The great GOP divide on abortion
Republicans are deeply split on their abortion strategy, with top officials pushing restraint, even silence, while activist GOP candidates demand an all-out campaign for a national ban and harsher penalties.
Why it matters: Republicans' confidence in landslide victories this fall was shaken by the leaked abortion ruling — in part because they know the topic invigorates their base, while rattling many swing voters.
A top adviser to House Republican leaders tells Axios their polling shows that in races that matter, voters aren't "hip to this kind of seismic change."
- The adviser said lawmakers are asking for guidance on how to talk about issues like abortion in cases of rape or incest — knowing a hardline view is wildly unpopular.
The GOP establishment's initial marching orders, in an NRSC memo leaked to Axios' Alayna Treene, counseled caution and even silence.
- But activist candidates and voters couldn't care less what the establishment wants — and see this as the moment to fulfill their lifelong dream of strict abortion bans, with few exceptions, and penalties for those carrying out abortions.
What we're hearing: Tony Perkins — president of the Family Research Council, who's been fighting on the issue for 30 years — told me in a phone interview that there's "some caution about overreach" among GOP leaders.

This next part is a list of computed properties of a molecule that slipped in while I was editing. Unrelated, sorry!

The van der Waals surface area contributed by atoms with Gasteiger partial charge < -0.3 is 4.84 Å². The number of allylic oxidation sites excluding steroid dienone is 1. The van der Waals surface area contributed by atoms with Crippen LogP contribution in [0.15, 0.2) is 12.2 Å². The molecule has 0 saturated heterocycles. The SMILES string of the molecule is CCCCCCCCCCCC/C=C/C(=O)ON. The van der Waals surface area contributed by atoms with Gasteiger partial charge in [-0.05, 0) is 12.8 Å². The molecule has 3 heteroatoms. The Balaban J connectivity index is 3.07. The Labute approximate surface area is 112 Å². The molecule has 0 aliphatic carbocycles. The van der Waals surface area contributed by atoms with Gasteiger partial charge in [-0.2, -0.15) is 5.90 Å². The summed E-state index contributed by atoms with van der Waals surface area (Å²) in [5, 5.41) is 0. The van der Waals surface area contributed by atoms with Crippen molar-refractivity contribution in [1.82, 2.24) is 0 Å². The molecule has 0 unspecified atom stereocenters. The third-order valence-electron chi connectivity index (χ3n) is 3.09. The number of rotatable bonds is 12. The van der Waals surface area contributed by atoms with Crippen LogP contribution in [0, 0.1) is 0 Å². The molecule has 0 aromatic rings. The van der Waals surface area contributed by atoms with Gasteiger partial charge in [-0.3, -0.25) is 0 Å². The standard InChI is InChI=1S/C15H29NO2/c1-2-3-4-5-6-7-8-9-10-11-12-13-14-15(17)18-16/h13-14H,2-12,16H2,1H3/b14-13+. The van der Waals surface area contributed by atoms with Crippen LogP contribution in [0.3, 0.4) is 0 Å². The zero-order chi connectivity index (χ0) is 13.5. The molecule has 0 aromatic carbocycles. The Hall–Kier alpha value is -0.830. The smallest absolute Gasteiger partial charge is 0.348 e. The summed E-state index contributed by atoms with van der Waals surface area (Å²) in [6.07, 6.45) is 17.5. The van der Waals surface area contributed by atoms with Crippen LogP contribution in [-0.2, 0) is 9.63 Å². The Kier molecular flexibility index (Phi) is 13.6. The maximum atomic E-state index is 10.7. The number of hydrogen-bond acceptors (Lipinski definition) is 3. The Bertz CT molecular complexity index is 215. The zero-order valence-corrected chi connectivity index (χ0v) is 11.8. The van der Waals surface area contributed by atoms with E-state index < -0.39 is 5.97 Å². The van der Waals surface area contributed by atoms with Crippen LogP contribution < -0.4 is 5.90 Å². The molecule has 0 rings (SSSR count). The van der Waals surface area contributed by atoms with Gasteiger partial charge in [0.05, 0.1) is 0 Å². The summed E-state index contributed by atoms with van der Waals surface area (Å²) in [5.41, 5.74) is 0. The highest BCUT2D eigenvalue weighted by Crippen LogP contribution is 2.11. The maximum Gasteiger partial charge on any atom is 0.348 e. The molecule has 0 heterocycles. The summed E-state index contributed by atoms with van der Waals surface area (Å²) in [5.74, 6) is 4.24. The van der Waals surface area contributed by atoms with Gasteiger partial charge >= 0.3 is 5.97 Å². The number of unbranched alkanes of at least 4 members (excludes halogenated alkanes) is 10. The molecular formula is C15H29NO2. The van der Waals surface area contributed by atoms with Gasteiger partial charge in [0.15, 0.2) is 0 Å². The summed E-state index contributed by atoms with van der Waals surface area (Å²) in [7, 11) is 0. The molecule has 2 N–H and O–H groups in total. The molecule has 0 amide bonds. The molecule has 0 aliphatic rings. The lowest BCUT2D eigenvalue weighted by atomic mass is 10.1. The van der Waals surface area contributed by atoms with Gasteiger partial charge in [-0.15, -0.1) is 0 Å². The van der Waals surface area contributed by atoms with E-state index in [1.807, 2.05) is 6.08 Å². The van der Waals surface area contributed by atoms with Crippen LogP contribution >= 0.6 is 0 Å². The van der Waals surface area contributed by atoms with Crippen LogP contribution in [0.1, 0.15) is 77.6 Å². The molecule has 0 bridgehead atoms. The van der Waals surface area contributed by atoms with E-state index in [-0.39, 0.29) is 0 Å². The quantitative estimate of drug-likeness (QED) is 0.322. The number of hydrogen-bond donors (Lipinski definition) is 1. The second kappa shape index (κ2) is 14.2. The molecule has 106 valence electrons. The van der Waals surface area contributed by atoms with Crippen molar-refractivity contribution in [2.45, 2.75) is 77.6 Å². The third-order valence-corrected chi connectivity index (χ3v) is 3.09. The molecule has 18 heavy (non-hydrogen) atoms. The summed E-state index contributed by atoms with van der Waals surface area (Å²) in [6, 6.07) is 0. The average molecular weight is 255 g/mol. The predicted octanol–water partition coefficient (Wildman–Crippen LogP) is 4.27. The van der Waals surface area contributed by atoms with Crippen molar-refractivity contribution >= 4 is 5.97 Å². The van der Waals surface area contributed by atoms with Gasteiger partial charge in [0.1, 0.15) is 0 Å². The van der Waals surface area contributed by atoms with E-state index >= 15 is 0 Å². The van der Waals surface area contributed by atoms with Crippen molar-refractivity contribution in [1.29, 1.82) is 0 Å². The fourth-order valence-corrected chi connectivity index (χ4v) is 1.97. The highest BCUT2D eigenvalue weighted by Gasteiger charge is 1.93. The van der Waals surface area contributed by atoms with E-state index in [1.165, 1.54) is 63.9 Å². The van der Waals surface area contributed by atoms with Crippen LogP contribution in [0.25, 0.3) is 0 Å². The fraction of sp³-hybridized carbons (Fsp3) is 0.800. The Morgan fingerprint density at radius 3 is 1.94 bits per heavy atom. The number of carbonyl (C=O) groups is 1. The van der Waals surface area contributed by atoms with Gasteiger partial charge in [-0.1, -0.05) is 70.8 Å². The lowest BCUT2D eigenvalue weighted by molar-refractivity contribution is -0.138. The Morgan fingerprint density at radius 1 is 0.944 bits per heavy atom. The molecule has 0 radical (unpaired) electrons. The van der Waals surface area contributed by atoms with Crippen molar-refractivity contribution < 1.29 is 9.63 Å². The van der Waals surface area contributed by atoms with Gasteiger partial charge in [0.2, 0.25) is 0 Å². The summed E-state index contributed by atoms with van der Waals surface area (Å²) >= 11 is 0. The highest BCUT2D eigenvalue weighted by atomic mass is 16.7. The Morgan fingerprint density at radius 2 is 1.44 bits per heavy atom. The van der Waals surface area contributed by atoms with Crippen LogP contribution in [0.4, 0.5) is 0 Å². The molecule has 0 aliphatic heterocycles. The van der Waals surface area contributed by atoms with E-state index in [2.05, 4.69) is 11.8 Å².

- But they're privately promising to help push America to be a "predominantly pro-life nation," Perkins said.
What to watch: Cook Political Report's Dave Wasserman points to swing state Nevada, which has toss-up Senate and governor's races. The GOP needs suburban voters in the Silver State — but the party's base is pushing hard for more abortion restrictions.
The takeaway ... One thing is certain about modern politics: Rarely does moderation or restraint prevail — especially on cultural, religious or identity issues. In fact, one truism of modern conservatism is: The more the establishment pushes something, the more the base recoils.